Introduction

This month, the Department for Business Innovation and Skills published a discussion paper seeking input on proposals to introduce greater transparency in respect of certain foreign companies. In broad terms, the proposals seek to bring foreign companies that hold English or Welsh real estate, or that intend to bid for UK Government contracts, under a similar beneficial ownership disclosure regime (“the Regime”) to that being introduced in respect of domestic companies in June this year by Part 7 of the Small Business, Enterprise and Employment Act 2015 (“the Act”).

An example of one such proposal under consideration is to place a requirement upon foreign companies that already hold English or Welsh real estate to disclose their beneficial ownership structure in order to obtain a unique identification number that must then be provided to the Land Registry. Failure to do so may prevent that company from subsequently being able to sell or mortgage that real estate.

It is hoped that these proposals, if realised, will make further inroads in the Government’s fight against global fraud and money laundering.

The New Regime for Domestic Companies

It has long been known that savvy fraudsters often hide or launder their ill-gotten gains by making use of corporate entities, their ownership of which is disguised via a network of nominees, trusts, or corporate agents. So common is this practice that the English Courts, both civil and criminal, have developed tools and remedies to tackle this problem. However, prosecutors and victims of fraud still face significant obstacles when seeking to uncover the identity of a company’s real owner, and are inevitably on the ‘back-foot’ when it comes to taking steps to obtain such information.

This may be set to change when certain provisions of the Act come into force in June this year. Amongst other things, Part 7 of the Act introduces a new Regime under which UK registered companies will be required to make available the details of anyone exercising significant control over the company at Companies House, effectively requiring public disclosure of the identity of the company’s ultimate beneficial owner or owners. “Significant control” means holding or controlling more than 25% of the company’s shares or voting rights, or having the power to appoint or remove a majority of the board. The register will include similar details to those a company is already required to hold on its register of directors, along with a description of the nature of that person’s control over the company.

Further, under draft proposals contained in subordinate legislation – The People with Significant Control Regulations 2016  – companies will be under an over-arching duty to take reasonable steps to find out if anyone is a registrable person exercising “significant control”.  Failure to respond to the company’s enquiries will give the company the ability to summarily impose sanctions on any persons exercising “significant control” if they do not comply with their disclosure obligations (including loss of voting rights, amongst other restrictions). Non-statutory guidance has been provided for companies in this respect in order to understand their obligations.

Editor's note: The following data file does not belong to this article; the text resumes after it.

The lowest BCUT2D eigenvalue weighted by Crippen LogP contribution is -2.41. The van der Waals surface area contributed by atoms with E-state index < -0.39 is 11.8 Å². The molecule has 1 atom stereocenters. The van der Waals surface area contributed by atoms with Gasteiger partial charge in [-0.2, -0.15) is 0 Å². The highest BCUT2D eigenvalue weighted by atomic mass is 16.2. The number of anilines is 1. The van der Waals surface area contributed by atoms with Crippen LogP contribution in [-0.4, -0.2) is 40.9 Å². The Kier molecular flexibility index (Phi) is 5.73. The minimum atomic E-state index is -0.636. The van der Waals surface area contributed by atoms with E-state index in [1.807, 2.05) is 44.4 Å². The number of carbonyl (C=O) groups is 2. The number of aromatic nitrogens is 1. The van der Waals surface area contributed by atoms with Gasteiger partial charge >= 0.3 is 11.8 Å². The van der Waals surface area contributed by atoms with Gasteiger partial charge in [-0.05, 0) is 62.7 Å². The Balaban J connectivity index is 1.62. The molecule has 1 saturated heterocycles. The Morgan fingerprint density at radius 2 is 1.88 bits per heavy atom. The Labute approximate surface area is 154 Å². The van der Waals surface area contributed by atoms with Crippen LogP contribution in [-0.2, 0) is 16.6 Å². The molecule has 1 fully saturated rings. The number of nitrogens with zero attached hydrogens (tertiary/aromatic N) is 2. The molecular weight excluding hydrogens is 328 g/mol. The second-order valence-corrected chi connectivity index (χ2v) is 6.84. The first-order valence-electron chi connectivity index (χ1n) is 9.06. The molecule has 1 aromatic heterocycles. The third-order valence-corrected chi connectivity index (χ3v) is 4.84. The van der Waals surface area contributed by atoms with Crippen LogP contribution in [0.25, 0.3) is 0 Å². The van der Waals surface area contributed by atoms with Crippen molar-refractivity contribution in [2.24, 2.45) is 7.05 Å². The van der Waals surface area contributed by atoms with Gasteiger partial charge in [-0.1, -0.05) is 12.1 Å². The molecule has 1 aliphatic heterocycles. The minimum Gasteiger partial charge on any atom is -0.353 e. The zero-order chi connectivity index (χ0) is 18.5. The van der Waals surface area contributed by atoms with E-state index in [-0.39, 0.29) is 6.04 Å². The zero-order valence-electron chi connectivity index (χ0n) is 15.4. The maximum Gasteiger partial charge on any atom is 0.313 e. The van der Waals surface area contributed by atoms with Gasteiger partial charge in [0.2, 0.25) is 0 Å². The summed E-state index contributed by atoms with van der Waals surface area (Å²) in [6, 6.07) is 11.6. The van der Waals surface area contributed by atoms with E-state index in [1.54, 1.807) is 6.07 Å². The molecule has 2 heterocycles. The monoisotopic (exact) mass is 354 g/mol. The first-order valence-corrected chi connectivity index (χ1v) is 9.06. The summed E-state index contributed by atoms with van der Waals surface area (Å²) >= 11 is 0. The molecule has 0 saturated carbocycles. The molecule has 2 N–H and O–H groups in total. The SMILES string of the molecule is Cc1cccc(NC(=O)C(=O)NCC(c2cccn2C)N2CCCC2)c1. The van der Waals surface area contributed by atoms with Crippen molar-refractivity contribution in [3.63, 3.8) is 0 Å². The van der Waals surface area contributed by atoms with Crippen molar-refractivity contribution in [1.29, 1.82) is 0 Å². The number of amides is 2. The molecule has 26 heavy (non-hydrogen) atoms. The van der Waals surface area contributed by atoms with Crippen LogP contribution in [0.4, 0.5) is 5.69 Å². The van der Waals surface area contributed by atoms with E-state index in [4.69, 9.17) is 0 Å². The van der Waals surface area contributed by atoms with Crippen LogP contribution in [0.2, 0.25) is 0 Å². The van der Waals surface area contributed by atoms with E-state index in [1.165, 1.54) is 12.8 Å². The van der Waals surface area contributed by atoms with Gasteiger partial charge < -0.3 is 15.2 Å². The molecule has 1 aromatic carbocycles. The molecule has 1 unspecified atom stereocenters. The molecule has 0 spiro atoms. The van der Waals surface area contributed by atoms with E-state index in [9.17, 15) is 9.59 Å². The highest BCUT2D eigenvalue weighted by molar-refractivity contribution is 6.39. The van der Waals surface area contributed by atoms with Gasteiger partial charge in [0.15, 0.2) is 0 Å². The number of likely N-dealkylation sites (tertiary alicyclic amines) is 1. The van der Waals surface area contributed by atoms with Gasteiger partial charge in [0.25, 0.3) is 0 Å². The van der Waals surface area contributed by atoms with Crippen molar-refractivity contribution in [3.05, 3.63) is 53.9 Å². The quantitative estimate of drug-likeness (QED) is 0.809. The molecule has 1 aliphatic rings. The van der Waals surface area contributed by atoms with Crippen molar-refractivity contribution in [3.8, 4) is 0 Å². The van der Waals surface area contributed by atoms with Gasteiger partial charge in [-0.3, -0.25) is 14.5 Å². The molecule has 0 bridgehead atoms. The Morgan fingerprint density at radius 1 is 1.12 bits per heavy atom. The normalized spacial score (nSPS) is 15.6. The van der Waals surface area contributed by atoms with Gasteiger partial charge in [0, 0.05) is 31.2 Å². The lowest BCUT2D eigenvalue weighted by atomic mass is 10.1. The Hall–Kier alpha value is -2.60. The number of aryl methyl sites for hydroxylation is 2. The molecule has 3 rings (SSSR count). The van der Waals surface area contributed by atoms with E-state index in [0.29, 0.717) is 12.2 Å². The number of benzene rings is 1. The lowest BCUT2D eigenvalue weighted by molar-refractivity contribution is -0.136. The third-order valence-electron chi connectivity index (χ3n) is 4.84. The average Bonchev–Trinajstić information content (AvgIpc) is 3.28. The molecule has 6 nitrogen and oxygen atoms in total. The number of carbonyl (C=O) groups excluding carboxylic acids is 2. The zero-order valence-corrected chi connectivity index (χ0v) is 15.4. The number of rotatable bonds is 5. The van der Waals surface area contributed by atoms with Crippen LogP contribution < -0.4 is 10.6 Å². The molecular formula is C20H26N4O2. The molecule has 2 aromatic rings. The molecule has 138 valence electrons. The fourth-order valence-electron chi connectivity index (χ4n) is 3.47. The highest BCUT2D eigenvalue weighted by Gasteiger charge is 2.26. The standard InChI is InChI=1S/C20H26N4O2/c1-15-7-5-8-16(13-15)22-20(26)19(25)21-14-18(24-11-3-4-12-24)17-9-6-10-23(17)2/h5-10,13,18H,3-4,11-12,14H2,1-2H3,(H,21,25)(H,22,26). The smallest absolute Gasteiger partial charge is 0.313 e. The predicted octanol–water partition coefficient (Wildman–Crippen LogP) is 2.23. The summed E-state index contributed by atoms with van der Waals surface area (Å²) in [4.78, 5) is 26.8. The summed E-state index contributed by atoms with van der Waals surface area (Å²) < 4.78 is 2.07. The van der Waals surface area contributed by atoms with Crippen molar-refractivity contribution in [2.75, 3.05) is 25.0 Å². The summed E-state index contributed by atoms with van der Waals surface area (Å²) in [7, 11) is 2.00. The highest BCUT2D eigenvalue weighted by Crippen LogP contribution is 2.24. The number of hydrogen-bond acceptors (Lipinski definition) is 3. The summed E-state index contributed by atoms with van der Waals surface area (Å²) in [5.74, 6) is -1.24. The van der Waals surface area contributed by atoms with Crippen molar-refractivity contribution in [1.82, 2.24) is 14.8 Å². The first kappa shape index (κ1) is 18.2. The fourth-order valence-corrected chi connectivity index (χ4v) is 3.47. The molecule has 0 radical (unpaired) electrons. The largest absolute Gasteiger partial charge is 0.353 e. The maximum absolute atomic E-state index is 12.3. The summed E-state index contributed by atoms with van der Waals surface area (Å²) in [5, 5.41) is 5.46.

Most importantly, there will be criminal sanctions for the company its officers, and those persons exercising significant control, if they do not comply with the new rules.

The UK’s legislation is thought to go beyond the requirements of the EU’s Fourth Money Laundering Directive (“4MLD”), which requires all Member States in impose a similar regime on corporate entities in their jurisdiction. In particular, whereas the 4MLD only requires beneficial ownership information to be kept on a central register available to certain public bodies and those that can demonstrate a “legitimate interest” in accessing the information, the UK legislation will make such information available to the wider public as well.

The Rationale for Extending the Regime to Foreign Companies

The discussion paper sets out the rationale for introducing requirements that will promote greater transparency in relation to the beneficial ownership information of foreign companies:

“As with UK companies, the overwhelming majority of foreign companies contribute productively to the UK economy, abide by the law and make a contribution to society. The popularity of the UK for overseas investment is a reflection of our economic security and stability. But there are a small number of exceptions and the Government wishes to address that.”       

However, while the Government does not rule out extending the Regime to cover foreign companies engaged in other economic activities in the UK, the current proposals are targeted only at those foreign companies that hold (or seek to hold) English or Welsh real estate or intend to bid for UK Government Contracts:

Property can provide a convenient vehicle for hiding the proceeds of crime. A recent study found that a quarter of solicitors firms surveyed had experienced clients attempting to use property transactions to launder money or commit fraud…

Between 2004-2014, over £180m worth of property in the UK has been investigated by UK law enforcement as suspected proceeds of corruption. Moreover, over 75% of these properties use offshore corporate ownership. This is believed to be the tip of the iceberg in terms of the scale of the proceeds of corruption invested in UK property through offshore companies…